The Marks on the Map

Website of poet Elizabeth Rimmer

The Marks on the Map

April 1, 2021 Poetry 0


Brian Johnstone ARC Publications Ltd.
Brian Johnstone has been a pillar of the Scottish Poetry scene for the last thirty years – founder of Edinburgh’s Shore Poets, and the wonderful Platform at the Off the Rails Arthouse in Ladybank, and President of StAnza, his years of dedication have made an enormous contribution to putting poetry firmly on the cultural map of Scotland.
Sometimes the organisers of big events can find their admin roles overshadow their poetry, but here we have a chance to redress the balance in Johnstone’s latest collection, The Marks on the Map.


Maps are a record of landscapes at specific times, representations of what a place may mean to the mapmaker, and we see Johnstone discover lost crofts, overgrown pathways, an ‘archaeology of home’ (Primrose). In the title poem, a tramp maps the houses and farms he visits by the welcome – or lack of one – he receives there, we consider trees planted by a long-dead neighbour to mark a boundary (Policies), we observe the erratic stone left to provide a resting place for a coffin as it is brought to the graveyard (Coffin Road). The opening poem, A Back Street in Leith 1911, talks of ‘the fresh breeze of an age/that’s barely past‘ and Johnstone’s poems range from Edinburgh to Fife and to Crete, a place with which he has had a long connection, and through history, from the Arthur’s Seat coffins discovered in 1836, (The Arthur’s Seat Coffins) Robert Louis Stephenson’s map for Treasure Island (The Treasure Island Map) to the coal mines of Central Scotland which closed in the eighties (Coal Tattoo).

There are less sombre poems – there is the light-hearted A Declaration, which muses on the outcome of a piece of graffiti on a wall, and the robust assertion of the value of Sabbath-keeping in A Day of Rest, or of binmen in Man of Dust, and the joyous Handel Composes ‘The Harmonious Blacksmith’. However, the overwhelming tone of the collection is the impermanence of our knowledge – many of the poems speak of erasure, loss or abandonment. Outfield discusses a croft ploughed over by a neighbour, obliterating the disused footpaths and last stones of buildings shown on earlier maps and missing in later ones as the buildings fall into decay and are lost:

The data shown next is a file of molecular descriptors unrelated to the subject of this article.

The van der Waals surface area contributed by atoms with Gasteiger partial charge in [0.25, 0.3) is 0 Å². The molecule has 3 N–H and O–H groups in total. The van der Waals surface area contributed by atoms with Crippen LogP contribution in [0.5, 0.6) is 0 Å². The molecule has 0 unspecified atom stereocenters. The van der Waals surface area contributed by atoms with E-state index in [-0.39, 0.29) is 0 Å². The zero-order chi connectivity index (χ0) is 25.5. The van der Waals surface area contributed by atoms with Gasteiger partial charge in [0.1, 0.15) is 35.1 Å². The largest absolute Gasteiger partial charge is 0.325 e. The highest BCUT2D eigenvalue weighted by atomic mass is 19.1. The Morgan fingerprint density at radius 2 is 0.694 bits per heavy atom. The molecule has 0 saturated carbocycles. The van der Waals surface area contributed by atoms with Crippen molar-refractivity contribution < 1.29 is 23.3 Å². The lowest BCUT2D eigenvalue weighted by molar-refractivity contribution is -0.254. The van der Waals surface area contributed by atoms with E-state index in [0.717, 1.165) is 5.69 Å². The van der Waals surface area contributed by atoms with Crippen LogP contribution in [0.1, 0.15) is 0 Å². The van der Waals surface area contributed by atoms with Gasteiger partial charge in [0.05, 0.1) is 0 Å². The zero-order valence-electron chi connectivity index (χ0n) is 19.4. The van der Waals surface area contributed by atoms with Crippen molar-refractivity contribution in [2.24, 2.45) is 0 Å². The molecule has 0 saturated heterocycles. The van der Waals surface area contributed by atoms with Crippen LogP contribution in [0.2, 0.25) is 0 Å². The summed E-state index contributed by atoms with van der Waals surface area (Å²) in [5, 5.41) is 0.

A slow collapse
to dereliction – flagged as ‘ruin’ there,
in brackets, on the map – then nothing

on the later OS sheets.

And in the final poem Meaning, we wonder if all human life is as ephemeral as the drawings a child makes in the condensation on a windowpane:

Only there when viewed at a slant
but lost with the swab of a hand.

Death overshadows the collection – in war in Resistant, Orcadian Gothic, most powerfully in Detail, a poem which will remain with me a long time:

They called a scare, a scare; a shock, a shock;
endurance indispensable. His to yomp away
into the future, that face ever there: a friend
who never said to him, Don’t bury me, but says it
every waking hour in all the trenches of his brain.

but most movingly in A Lock of Fleece

A lock of fleece
held tightly in the hand
when laid between the boards

enough to say this man
was never one to turn his face
away from God, say –

Look, a shepherd comes
to hills he only could imagine.
Now let him pass.

This book is a moving map of a personal as well as a poetic landscape.

 

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